Purification of ϕ11 and electron microscopy methods

Phage ϕ11 lysate was centrifuged at 73000 × g, 4 °C for two hours (Beckman Optima XL-80K). The resulting pellet was re-suspended in 500 μL of TMN buffer containing 10 mM Tris-HCl, pH 7.5, 10 mM MgSO4, 500 mM NaCl. The sample was then mixed well with 55% CsCl in TMN-buffer to give a final concentration of 42% CsCl and subjected to ultracentrifugation at 245,000 × g, 15 °C for 20 hours (Beckman). The visible phage band on the CsCl gradient was collected and sequentially dialyzed for two hours each in a D-Tube Dialyzer Mini (Novagen®, Merck Millipore, Darmstadt, Germany) against decreasing concentrations of NaCl in TMN buffer (10 mM Tris-HCl, pH 7.5, 10 mM MgCl2, 4 M NaCl) until the NaCl concentration after each round of dialysis was at 4 M, 2 M, 1 M and 10 mM NaCl, respectively.

For immunogold labelling, purified phage samples were adsorbed to glow discharged, pioloform and carbon-coated grids. The grids were then blocked with 0.2% gelatin in phosphate-buffered saline for 10 min followed by incubation with rabbit anti-Gp45 or rabbit anti-Gp54 serum, which were diluted in blocking buffer at 1:20 and 1:100, respectively. Polyclonal rabbit antisera were raised against purified recombinant Gp45 or Gp54 using a custom antibody service, Speedy 28-Day polyclonal program from Eurogentec (Brussels, Belgium). After blocking at room temperature for 60 min, the grids were washed six times with blocking buffer for a total time of 15 min before incubation with goat anti-rabbit IgG coupled with 12 nm gold colloids (Dianova, Hamburg), which was diluted with blocking buffer at 1:30. After incubation at room temperature for 60 min, the grids were washed three times with blocking buffer for 10 min and three times with phosphate-buffered saline for 10 min, followed by washing four times with double-distilled water for 2 min. Finally, the grids were negatively stained with 1% (w/v) aqueous uranyl acetate before examination with a JEM-1400Plus transmission electron microscope (JEOL, Japan)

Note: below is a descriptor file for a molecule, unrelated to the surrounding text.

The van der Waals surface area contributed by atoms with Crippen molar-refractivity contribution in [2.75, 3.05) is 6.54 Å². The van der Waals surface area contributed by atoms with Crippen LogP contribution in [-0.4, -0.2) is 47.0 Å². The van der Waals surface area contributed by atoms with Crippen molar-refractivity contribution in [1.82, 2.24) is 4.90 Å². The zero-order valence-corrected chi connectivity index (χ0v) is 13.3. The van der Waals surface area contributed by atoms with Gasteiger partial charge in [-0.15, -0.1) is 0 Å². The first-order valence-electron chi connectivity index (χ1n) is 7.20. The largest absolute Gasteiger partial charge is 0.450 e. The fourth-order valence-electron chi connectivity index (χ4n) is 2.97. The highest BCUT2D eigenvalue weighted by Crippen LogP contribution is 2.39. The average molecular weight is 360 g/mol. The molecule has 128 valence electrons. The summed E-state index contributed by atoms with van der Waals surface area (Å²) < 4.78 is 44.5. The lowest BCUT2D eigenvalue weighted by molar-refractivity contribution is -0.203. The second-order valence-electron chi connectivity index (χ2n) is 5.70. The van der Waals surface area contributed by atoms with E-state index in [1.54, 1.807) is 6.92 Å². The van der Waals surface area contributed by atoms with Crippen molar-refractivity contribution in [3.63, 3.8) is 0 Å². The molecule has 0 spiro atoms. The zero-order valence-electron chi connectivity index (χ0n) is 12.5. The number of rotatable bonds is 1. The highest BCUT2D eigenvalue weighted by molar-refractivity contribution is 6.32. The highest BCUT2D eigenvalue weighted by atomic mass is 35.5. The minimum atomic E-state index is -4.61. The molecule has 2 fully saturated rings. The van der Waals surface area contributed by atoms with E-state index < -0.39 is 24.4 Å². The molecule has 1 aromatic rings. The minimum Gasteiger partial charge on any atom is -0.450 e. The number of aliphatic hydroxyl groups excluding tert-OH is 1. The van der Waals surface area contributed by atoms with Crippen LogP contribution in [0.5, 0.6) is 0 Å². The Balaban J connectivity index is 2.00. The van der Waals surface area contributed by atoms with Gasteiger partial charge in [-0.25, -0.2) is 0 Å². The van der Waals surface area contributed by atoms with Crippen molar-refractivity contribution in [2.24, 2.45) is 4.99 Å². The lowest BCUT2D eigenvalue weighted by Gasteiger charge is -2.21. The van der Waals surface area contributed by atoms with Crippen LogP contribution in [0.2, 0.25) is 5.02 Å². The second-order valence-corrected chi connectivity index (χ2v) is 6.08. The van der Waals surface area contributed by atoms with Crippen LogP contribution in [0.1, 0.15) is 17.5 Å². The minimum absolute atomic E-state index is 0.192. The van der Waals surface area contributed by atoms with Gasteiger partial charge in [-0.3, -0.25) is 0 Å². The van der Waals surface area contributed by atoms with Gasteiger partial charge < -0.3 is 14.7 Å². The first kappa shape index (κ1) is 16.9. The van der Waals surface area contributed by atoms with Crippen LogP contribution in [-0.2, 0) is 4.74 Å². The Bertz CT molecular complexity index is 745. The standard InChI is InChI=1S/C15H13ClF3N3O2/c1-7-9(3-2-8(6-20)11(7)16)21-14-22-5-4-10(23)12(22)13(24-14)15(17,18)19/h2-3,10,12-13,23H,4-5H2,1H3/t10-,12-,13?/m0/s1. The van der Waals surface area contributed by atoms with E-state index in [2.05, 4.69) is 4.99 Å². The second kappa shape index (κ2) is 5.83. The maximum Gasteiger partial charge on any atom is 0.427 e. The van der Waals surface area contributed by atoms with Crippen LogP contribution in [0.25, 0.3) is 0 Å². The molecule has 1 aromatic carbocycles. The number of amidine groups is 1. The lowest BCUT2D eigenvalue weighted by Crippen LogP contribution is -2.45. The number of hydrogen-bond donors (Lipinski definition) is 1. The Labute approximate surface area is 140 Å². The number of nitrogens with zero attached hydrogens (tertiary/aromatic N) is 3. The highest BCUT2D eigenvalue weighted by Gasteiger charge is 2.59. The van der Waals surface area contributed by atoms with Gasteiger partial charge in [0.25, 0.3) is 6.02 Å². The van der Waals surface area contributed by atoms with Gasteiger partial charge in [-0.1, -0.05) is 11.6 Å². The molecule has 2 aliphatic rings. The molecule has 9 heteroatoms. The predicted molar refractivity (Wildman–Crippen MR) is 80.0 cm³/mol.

Flow cytometry analysis

Flow cytometry was carried out to evaluate the binding of recombinant Gp45 to the S. aureus cell surface. Purified recombinant Gp45 was labelled with biotin using the EZ-Link™ NHS-Biotin kit (Thermo Fisher Scientific). Biotin-labelled Gp45 was then incubated with S. aureus wild-type or mutant cells for 30 min with shaking at room temperature. Cells were washed and stained with strep-Alu488 (Invitrogen) for one hour at 4 °C. Finally, cells were fixed for flow cytometry analysis.

Statistical analysis

Results are expressed as the means ± standard deviations from at least three independent experiments. Statistical analysis was performed using GraphPad Prism (GraphPad Software, Inc., La Jolla, USA, Version 5.04). Statistically significant differences were calculated with two-tailed Student’s t-test or one-way ANOVA with Bonferroni’s post-test as indicated.

Additional Information

How to cite this article: Li, X. et al. An essential role for the baseplate protein Gp45 in phage adsorption to Staphylococcus aureus. Sci. Rep. 6, 26455; doi: 10.1038/srep26455 (2016).

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Acknowledgements

This work was supported by SFB766 to T.S., A.P. and G.X. from the German Research Foundation (DFG).

Author information

Affiliations

  1. Interfaculty Institute of Microbiology and Infection Medicine, University of Tübingen, 72076 Tübingen, Germany

    • Xuehua Li
    • , Petra Kühner
    • , Bernhard Krismer
    • , Christiane Wolz
    • , Andreas Peschel
    •  & Guoqing Xia
  2. Interfaculty Institute of Biochemistry, University of Tübingen, 72076, Tübingen, Germany

    • Cengiz Koç
    •  & Thilo Stehle
  3. Center for Plant Molecular Biology, University of Tübingen, 72076, Tübingen, Germany

    • York-Dieter Stierhof
  4. School of Healthcare Sciences, Manchester Metropolitan University, Chester Street, Manchester, M1 5GD, United Kingdom

    • Mark C. Enright
  5. Institute of Infection, Immunity and Inflammation, College of Medical, Veterinary and Life Sciences, University of Glasgow, Glasgow, United Kingdom

    • José R. Penadés
  6. Vanderbilt University, School of Medicine, Nashville, TN 37232, USA

    • Thilo Stehle
  7. German Center for Infection Research (DZIF), partner site Tübingen, Germany

    • Thilo Stehle
    • , Andreas Peschel
    •  & Guoqing Xia
  8. Architecture et Fonction des Macromolécules Biologiques, Centre National de la Recherche Scientifique, UMR 6098, Campus de Luminy, Case 932, 13288 Marseille Cedex 09, France

    • Christian Cambillau
  9. Institute of Inflammation & Repair, Faculty of Medical and Human Sciences, University of Manchester, Oxford Road, Manchester, M13 9PT, United Kingdom

    • Guoqing Xia

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Contributions

X.L. and G.X. designed this study; X.L., C.K., P.K., Y.S. and B.K. performed the experiments; X.L., Y.S., M.E., J.P., C.W., T.S., C.C., A.P. and G.X. analysed the data; C.C., M.E. and G.X. wrote the manuscript. Every author reviewed the manuscript prior to submission.

Competing interests

The authors declare no competing financial interests.

Corresponding author

Correspondence to Guoqing Xia.